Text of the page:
What? Home inspections are a good thing aren't they?
Of course home inspections are a good thing. Any smart buyer would get one. It only makes sense to make sure you understand the condition of a purchase as big as a home. Why beware?
Because, your lender could require a copy. Again, this is not automatically a bad thing. The lender is concerned about the condition of the collateral on your loan. They want your home ownership to be successful, and not end up as one of the many that are being foreclosed on. They also don't want to end up paying for repairs that a buyer thought they could handle, but didn't when the house ends up being foreclosed on.
So, when can it be a bad thing? When the lender goes beyond the scope of the loan. EVERY house has a few issues. Many buyers understand this and are willing to tolerate a few small things. But, your lender may not. The lender should be concerned with "Safety and Soundness" issues. In other words, is the house safe or a hazard for people? Is the house "sound", or do all it's systems to protect it's longevity function properly (i.e. does the roof leak? is the electical ok? etc.)? These are reasonable requirements. If the house has a leaky roof, an unsafe deck or termites, it makes sense that the lender would require these problems be remedied.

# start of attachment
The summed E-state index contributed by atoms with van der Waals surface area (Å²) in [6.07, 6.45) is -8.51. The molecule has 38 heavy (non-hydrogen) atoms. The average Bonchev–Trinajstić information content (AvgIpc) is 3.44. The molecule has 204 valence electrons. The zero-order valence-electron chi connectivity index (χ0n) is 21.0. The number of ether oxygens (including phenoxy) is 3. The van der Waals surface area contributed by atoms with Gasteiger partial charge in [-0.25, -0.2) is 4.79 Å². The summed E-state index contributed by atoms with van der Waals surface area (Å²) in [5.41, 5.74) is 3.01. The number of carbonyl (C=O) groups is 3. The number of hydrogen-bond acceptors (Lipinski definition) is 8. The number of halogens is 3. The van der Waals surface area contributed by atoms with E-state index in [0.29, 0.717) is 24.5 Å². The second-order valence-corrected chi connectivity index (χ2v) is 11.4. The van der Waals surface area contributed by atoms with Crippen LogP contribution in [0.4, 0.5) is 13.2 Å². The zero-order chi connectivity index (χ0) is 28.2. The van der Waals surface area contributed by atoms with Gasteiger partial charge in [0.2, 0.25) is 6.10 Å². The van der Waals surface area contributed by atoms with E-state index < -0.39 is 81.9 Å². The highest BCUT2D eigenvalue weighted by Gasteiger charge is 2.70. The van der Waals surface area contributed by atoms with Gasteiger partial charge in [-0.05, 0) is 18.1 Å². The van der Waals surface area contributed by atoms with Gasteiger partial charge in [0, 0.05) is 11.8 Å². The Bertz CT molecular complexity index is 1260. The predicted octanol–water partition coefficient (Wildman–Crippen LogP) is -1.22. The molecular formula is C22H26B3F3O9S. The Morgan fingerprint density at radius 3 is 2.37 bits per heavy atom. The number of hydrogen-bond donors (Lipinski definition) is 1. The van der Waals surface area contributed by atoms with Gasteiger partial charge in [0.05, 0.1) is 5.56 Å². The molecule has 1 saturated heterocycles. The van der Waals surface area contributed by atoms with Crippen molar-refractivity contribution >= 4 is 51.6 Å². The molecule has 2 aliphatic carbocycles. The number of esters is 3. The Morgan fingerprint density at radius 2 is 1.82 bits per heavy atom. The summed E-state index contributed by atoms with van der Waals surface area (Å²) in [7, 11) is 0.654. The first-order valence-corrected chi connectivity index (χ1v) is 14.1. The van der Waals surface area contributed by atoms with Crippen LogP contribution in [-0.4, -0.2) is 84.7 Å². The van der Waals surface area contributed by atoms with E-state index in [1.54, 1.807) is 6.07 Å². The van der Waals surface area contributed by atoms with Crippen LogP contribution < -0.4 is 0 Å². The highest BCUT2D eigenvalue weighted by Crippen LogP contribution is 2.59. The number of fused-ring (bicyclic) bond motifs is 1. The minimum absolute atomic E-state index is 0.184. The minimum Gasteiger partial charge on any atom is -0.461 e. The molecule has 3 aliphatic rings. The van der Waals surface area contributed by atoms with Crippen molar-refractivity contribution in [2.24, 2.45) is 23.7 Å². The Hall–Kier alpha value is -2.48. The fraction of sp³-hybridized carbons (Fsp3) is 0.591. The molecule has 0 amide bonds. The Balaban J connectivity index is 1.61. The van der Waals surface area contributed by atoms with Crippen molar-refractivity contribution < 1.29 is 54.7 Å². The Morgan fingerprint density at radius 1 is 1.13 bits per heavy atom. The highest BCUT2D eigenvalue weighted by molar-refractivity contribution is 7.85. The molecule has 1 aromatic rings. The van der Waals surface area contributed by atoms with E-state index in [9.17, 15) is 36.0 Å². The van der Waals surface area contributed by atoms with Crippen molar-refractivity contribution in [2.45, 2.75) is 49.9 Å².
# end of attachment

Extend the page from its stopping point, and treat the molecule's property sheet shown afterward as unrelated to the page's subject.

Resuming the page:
But, some "underwriters" (the people who approve or deny loans), go beyond safety and soundness. This can be an issue. Requiring the nail holes from where pictures have been hung is extreme and can endanger your transaction. Many small issues like this can be required by a "particular" underwriter.
Three answers to this problem:
1 - Make sure your home inspector creates a separate pest and dry rot report. This ensures that the lender doesn't have to request the whole report when the lender just wants to see the pest and dry rot report.
2 - Don't hide flaws, by not disclosing them, or by trying to hide earnest money addendums that address issues. A borrower certifies that there are no "omissions" of important facts on the loan application. Mortgage fraud is very serious and dealt with via fines & prison or both!
3 - Make sure you deal with a lender who understands that safety and soundness are the issue, not perfection!